I was with Richard Harris recently and brought this up. He said, “I was working on a case with the same carrier and their other product is going to work a lot better.” Again, how would you know that?
If the performance is off a bit, and the policy needs additional funding, this is a flexible premium product so the grantor may contribute more. That’s great, but at any point in the existence of this policy, there’s a 32 percent premium charge. Start paying $100,000 a year to firm this deal up, and $32,000 of each payment comes off the top.
A Better Solution?
I’m not trying to beat up on this particular product or the carrier. It’s just the one that came across the desk. The agent brought other options to the table, but recommended this one. Why? I can’t be sure, but the other one that looked very competitive had a fraction of the commission built in. I’m not anti-commission by any means, but it may be worthwhile digging a little to discover why certain decisions are made.
Even this carrier’s portfolio may have products that are better suited, and I know factually this particular policy could be designed more effectively and efficiently. There’s a reason the policy has to be in force for 14 years before the cash value is projected to be equivalent to the total premiums, which matters even in death benefit-oriented transactions in which cash value isn’t the goal. In this situation, cash value was theoretically a part of the design.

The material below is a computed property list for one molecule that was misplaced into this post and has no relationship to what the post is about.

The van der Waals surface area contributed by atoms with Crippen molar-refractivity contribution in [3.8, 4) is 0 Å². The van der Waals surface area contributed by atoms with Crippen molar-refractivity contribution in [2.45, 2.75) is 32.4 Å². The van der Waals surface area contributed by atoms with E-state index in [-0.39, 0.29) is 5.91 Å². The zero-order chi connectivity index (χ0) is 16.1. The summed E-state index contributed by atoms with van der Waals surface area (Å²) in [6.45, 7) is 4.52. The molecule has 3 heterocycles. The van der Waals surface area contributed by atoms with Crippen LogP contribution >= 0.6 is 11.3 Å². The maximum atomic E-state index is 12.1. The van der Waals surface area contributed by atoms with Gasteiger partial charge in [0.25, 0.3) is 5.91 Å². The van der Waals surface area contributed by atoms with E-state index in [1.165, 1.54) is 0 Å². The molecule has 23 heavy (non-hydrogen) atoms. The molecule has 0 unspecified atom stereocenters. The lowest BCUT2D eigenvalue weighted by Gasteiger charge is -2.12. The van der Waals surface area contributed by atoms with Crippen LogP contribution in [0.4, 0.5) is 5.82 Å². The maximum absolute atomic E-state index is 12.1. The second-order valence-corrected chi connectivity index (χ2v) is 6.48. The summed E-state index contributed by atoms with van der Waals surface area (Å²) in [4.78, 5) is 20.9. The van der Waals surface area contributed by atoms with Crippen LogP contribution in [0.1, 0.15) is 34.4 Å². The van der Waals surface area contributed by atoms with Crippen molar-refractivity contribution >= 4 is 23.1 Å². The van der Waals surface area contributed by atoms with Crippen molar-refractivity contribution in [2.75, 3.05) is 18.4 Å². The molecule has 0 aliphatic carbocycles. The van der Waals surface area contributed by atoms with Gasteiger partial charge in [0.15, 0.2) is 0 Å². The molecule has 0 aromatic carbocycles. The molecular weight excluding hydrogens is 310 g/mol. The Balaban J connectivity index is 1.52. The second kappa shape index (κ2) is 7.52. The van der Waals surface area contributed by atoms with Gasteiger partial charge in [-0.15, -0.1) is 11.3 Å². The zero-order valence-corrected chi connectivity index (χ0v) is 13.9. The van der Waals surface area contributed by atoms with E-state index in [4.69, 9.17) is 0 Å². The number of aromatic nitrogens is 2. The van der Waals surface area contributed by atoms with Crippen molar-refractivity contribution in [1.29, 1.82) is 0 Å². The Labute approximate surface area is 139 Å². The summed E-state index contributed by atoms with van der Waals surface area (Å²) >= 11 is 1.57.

Killing deals isn’t my goal. I come in, if possible, to make them better and increase the chances the original goal of the plan is fulfilled. In this case, I recommended some design changes and increased funding levels. The client had the resources to do so, but less cash flow is better, right? I put together the following overly simplistic decisions tree to illustrate. It doesn’t seem that complicated.